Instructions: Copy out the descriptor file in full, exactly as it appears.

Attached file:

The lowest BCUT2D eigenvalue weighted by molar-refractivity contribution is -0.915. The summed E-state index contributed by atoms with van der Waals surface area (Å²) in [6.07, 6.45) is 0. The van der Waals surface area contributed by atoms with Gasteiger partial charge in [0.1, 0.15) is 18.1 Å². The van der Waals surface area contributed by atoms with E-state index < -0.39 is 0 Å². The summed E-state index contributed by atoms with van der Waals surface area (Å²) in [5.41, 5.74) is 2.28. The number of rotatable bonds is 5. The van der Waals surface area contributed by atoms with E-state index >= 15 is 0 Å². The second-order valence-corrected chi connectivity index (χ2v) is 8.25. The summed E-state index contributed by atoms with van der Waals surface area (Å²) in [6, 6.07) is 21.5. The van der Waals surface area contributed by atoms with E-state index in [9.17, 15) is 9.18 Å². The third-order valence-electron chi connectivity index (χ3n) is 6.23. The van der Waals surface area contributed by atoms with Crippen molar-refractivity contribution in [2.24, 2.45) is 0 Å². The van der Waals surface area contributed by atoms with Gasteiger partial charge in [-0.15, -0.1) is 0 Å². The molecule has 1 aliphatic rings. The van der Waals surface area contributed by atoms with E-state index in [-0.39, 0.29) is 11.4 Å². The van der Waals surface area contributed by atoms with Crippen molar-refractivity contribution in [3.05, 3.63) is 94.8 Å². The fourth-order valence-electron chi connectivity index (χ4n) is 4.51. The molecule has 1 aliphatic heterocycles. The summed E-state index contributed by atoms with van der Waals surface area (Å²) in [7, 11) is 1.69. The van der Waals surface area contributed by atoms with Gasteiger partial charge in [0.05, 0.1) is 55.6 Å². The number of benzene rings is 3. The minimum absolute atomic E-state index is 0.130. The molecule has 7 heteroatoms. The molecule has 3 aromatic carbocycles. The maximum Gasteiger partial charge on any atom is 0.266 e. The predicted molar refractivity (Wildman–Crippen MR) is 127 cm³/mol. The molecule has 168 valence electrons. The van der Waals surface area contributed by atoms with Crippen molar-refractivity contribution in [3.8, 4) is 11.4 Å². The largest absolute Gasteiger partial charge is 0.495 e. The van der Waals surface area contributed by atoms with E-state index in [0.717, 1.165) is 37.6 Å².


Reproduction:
The lowest BCUT2D eigenvalue weighted by molar-refractivity contribution is -0.915. The summed E-state index contributed by atoms with van der Waals surface area (Å²) in [6.07, 6.45) is 0. The van der Waals surface area contributed by atoms with Gasteiger partial charge in [0.1, 0.15) is 18.1 Å². The van der Waals surface area contributed by atoms with E-state index < -0.39 is 0 Å². The summed E-state index contributed by atoms with van der Waals surface area (Å²) in [5.41, 5.74) is 2.28. The number of rotatable bonds is 5. The van der Waals surface area contributed by atoms with E-state index >= 15 is 0 Å². The second-order valence-corrected chi connectivity index (χ2v) is 8.25. The summed E-state index contributed by atoms with van der Waals surface area (Å²) in [6, 6.07) is 21.5. The van der Waals surface area contributed by atoms with E-state index in [9.17, 15) is 9.18 Å². The third-order valence-electron chi connectivity index (χ3n) is 6.23. The van der Waals surface area contributed by atoms with Crippen molar-refractivity contribution in [2.24, 2.45) is 0 Å². The van der Waals surface area contributed by atoms with Gasteiger partial charge in [-0.15, -0.1) is 0 Å². The molecule has 1 aliphatic rings. The van der Waals surface area contributed by atoms with E-state index in [-0.39, 0.29) is 11.4 Å². The van der Waals surface area contributed by atoms with Crippen molar-refractivity contribution in [3.05, 3.63) is 94.8 Å². The fourth-order valence-electron chi connectivity index (χ4n) is 4.51. The molecule has 1 aliphatic heterocycles. The summed E-state index contributed by atoms with van der Waals surface area (Å²) in [7, 11) is 1.69. The van der Waals surface area contributed by atoms with Gasteiger partial charge in [0.05, 0.1) is 55.6 Å². The number of benzene rings is 3. The minimum absolute atomic E-state index is 0.130. The molecule has 7 heteroatoms. The molecule has 3 aromatic carbocycles. The maximum Gasteiger partial charge on any atom is 0.266 e. The predicted molar refractivity (Wildman–Crippen MR) is 127 cm³/mol. The molecule has 168 valence electrons. The van der Waals surface area contributed by atoms with Crippen molar-refractivity contribution in [3.8, 4) is 11.4 Å². The largest absolute Gasteiger partial charge is 0.495 e. The van der Waals surface area contributed by atoms with E-state index in [0.717, 1.165) is 37.6 Å².